The appellate court disagreed, finding nothing in the policy that would absolve the insurer of its obligations to reimburse its insured for the losses. In so holding, the court discredited the insurer’s argument that the policy excluded from its definition of loss “any amount for which the insureds are absolved of payment,” concluding that the wireless provider “remained directly liable for those obligations and paid them in full.”

The Takeaway

As we often say here, words matter. Had the insurer expressly addressed the issue of offsets, then funds recovered by the insured would have reduced the total insurable loss. Here, the court was not persuaded that the policy wording supported the insurer’s position.


Fishbowl Sols. Inc. v. The Hanover Ins. Co., No. 21-792 (D. Minn. Nov. 4, 2022)

A Federal court ruled in favor of a software company following a data breach in which a bad actor gained access to its computer system. The underlying facts of the data breach were not at issue; rather, the debate centered on whether there was coverage under the cyber policy’s Cyber Business Interruption and Extra Expense Clause. The clause stated an insured is required to demonstrate: (1) an actual loss of “business income;” (2) which occurred during the “period of restoration;” (3) directly resulting from a “data breach;” (4) that is discovered during the “policy period;” and (5) which resulted in an actual impairment or denial of service of “business operations” during the “policy period.”

The insurer argued there was no loss of “business income” since business operations only referred to income-generating activities, and not invoicing. However, the policy defined “business operations” as “an insured’s ‘usual and regular business activities.’” Despite the broad definition, the court held the phrase was not ambiguous and a reasonable person in the insured’s position would have understood it to mean all business activities performed with frequency.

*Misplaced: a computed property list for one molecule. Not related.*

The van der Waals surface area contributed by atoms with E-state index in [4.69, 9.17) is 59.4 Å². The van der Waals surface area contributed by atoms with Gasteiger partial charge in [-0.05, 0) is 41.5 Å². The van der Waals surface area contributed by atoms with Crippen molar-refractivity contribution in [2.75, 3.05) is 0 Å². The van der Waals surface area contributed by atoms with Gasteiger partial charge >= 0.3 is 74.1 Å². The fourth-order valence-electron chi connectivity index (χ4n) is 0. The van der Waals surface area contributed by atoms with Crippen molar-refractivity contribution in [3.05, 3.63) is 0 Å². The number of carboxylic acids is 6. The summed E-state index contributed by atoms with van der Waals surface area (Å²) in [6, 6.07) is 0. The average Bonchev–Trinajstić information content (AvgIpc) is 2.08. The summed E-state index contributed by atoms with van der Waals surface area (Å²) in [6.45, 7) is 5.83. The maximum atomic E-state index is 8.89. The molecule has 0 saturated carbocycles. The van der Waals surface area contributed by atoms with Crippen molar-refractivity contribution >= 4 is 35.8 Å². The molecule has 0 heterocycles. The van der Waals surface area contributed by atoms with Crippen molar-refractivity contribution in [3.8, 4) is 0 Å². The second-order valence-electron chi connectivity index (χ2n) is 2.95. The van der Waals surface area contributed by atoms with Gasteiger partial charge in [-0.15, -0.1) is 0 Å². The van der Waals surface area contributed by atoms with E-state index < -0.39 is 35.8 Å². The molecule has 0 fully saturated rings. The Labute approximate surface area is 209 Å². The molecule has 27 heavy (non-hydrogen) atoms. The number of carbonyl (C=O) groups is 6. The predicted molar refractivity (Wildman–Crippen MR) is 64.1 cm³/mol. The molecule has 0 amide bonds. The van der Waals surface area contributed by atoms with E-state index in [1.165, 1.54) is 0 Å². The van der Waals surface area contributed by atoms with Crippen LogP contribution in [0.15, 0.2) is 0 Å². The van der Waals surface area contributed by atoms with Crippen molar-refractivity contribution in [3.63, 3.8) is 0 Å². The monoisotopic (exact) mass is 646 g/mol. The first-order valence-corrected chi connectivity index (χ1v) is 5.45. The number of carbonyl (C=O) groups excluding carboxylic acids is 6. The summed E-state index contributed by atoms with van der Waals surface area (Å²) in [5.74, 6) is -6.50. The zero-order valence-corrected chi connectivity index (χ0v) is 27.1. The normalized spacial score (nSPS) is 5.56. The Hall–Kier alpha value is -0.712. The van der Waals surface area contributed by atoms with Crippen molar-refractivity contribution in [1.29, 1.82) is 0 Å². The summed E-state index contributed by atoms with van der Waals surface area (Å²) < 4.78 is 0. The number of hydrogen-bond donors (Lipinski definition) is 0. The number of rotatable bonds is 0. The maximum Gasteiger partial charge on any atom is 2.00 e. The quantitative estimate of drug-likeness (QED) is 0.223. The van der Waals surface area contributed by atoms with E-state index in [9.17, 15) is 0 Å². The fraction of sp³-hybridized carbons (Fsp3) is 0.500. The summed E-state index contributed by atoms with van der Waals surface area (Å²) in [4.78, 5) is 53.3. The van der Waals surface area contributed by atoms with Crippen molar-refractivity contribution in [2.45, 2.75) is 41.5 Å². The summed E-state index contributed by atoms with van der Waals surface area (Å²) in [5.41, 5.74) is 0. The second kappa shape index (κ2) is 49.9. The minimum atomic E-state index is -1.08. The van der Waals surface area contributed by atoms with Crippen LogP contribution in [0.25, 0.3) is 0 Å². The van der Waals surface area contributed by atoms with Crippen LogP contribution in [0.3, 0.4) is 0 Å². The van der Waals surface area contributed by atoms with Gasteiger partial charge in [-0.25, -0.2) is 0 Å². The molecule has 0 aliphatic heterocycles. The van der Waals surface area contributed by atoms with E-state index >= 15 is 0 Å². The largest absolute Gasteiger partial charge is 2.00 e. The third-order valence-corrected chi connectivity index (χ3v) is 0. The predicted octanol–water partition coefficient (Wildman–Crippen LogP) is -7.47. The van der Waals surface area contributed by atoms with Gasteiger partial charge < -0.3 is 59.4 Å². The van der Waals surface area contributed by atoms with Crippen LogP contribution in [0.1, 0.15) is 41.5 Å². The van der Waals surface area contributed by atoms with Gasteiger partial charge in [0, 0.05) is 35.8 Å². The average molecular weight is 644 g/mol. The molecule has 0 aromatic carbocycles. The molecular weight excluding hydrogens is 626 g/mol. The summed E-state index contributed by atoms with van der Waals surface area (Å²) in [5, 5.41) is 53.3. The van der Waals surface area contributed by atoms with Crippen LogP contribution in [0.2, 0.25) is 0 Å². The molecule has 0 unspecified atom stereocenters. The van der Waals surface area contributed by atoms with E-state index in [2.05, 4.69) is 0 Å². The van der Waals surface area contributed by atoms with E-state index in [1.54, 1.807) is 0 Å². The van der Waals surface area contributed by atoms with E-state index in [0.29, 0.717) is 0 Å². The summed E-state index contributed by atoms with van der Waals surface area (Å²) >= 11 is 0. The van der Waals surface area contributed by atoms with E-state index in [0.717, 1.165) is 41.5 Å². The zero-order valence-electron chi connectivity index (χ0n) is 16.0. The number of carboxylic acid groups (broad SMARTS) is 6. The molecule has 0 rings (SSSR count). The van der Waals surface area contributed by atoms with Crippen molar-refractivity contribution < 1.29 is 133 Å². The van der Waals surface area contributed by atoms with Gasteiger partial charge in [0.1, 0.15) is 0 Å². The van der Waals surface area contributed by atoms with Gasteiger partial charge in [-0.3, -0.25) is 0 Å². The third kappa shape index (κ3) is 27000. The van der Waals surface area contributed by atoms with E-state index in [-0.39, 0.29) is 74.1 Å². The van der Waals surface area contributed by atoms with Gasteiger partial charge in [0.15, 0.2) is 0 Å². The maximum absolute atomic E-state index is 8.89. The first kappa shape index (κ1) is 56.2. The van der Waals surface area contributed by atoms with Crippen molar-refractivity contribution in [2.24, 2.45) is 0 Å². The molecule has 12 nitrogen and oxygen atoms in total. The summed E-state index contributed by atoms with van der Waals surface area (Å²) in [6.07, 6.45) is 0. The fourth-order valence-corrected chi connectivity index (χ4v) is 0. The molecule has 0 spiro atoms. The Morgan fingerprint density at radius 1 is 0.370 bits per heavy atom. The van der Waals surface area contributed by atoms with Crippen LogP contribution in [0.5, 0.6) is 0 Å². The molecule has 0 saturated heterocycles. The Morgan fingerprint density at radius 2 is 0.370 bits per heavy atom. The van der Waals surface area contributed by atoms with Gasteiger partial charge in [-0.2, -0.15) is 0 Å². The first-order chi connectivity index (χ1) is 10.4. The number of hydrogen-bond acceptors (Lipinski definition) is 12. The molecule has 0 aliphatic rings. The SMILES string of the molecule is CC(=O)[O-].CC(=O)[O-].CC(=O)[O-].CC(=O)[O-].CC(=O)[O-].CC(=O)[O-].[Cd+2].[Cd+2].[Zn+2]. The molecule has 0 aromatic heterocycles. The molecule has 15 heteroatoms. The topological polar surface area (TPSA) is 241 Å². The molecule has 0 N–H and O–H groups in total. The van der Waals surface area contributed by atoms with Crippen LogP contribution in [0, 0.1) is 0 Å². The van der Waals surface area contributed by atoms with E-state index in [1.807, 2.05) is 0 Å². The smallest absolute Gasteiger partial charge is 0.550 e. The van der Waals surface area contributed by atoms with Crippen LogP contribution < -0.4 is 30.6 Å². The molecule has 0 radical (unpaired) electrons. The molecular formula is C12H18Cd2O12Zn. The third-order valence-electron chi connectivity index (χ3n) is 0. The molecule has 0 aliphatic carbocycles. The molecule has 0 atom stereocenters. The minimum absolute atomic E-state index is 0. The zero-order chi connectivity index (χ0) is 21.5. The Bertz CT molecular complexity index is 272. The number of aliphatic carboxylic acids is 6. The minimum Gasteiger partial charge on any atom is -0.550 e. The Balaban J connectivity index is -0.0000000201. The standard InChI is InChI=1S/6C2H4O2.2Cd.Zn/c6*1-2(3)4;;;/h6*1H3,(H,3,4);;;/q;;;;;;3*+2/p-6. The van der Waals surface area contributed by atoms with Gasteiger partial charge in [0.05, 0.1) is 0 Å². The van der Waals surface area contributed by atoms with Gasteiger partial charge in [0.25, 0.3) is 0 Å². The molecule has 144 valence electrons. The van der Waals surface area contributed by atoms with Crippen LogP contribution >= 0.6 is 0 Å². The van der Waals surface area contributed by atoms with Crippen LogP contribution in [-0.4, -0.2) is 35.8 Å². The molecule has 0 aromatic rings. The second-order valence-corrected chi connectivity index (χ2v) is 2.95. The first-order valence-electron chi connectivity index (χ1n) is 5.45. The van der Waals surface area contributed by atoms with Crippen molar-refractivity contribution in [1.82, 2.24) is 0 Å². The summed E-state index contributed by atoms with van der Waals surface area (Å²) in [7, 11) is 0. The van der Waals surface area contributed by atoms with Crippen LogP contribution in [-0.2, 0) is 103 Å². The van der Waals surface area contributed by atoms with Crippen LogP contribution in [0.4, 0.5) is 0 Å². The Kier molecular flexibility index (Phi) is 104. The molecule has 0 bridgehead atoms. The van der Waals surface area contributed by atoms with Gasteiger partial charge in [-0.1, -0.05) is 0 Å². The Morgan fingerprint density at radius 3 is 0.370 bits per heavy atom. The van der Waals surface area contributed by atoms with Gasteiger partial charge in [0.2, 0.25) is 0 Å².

The insurer asserted the loss in question did not “directly” result from the conduct of the bad actor, but rather from an intervening agency or determining influence, such as the negligence of the insured’s client. Due to the lack of evidence presented by the insurer, the court held that the insured’s loss would not have occurred without the bad actor accessing the system, thus, the loss directly resulted from the data breach. 

When a bad actor gains access to a computer system, it will create rules. The rules imposed in this instance impaired the insured’s email system. The insurer argued there was no impairment or interruption of the insured’s business operations because the insured was able to continue using its system despite the bad actor maintaining access. The court, however, found that the use of the word “impairment” rather than “interruption” in the clause, demonstrated that the policy specifically granted coverage when a business suffered something less than a total suspension of operations. 

The Takeaway

Courts maintain that policy language must be considered within its context and with common sense. Thus, it is the role of policy drafters to write policies that govern contractual obligations accordingly. As signified here, a simple oversight of “impairment” versus “interruption” creates drastically different thresholds needed for coverage under the policy.